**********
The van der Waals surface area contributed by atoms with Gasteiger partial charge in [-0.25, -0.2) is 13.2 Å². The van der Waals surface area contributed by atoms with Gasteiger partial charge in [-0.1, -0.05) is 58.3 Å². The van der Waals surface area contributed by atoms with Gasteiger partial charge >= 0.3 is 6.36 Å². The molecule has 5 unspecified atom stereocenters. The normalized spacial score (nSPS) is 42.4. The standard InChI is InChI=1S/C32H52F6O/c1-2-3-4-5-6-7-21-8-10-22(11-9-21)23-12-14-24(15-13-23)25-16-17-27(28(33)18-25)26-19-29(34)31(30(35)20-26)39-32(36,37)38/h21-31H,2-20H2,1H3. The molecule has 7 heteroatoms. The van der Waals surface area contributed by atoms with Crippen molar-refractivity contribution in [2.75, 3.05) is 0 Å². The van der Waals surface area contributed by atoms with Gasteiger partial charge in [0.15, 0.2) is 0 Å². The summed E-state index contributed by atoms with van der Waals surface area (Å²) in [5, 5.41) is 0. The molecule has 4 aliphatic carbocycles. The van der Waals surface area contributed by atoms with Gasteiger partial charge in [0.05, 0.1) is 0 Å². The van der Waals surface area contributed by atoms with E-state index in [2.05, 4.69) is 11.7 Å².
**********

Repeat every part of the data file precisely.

The van der Waals surface area contributed by atoms with Gasteiger partial charge in [-0.25, -0.2) is 13.2 Å². The van der Waals surface area contributed by atoms with Gasteiger partial charge in [-0.1, -0.05) is 58.3 Å². The van der Waals surface area contributed by atoms with Gasteiger partial charge >= 0.3 is 6.36 Å². The molecule has 5 unspecified atom stereocenters. The normalized spacial score (nSPS) is 42.4. The standard InChI is InChI=1S/C32H52F6O/c1-2-3-4-5-6-7-21-8-10-22(11-9-21)23-12-14-24(15-13-23)25-16-17-27(28(33)18-25)26-19-29(34)31(30(35)20-26)39-32(36,37)38/h21-31H,2-20H2,1H3. The molecule has 7 heteroatoms. The van der Waals surface area contributed by atoms with Crippen molar-refractivity contribution in [2.75, 3.05) is 0 Å². The van der Waals surface area contributed by atoms with Gasteiger partial charge in [0.15, 0.2) is 0 Å². The summed E-state index contributed by atoms with van der Waals surface area (Å²) in [5, 5.41) is 0. The molecule has 4 aliphatic carbocycles. The van der Waals surface area contributed by atoms with Gasteiger partial charge in [0.05, 0.1) is 0 Å². The van der Waals surface area contributed by atoms with E-state index in [2.05, 4.69) is 11.7 Å².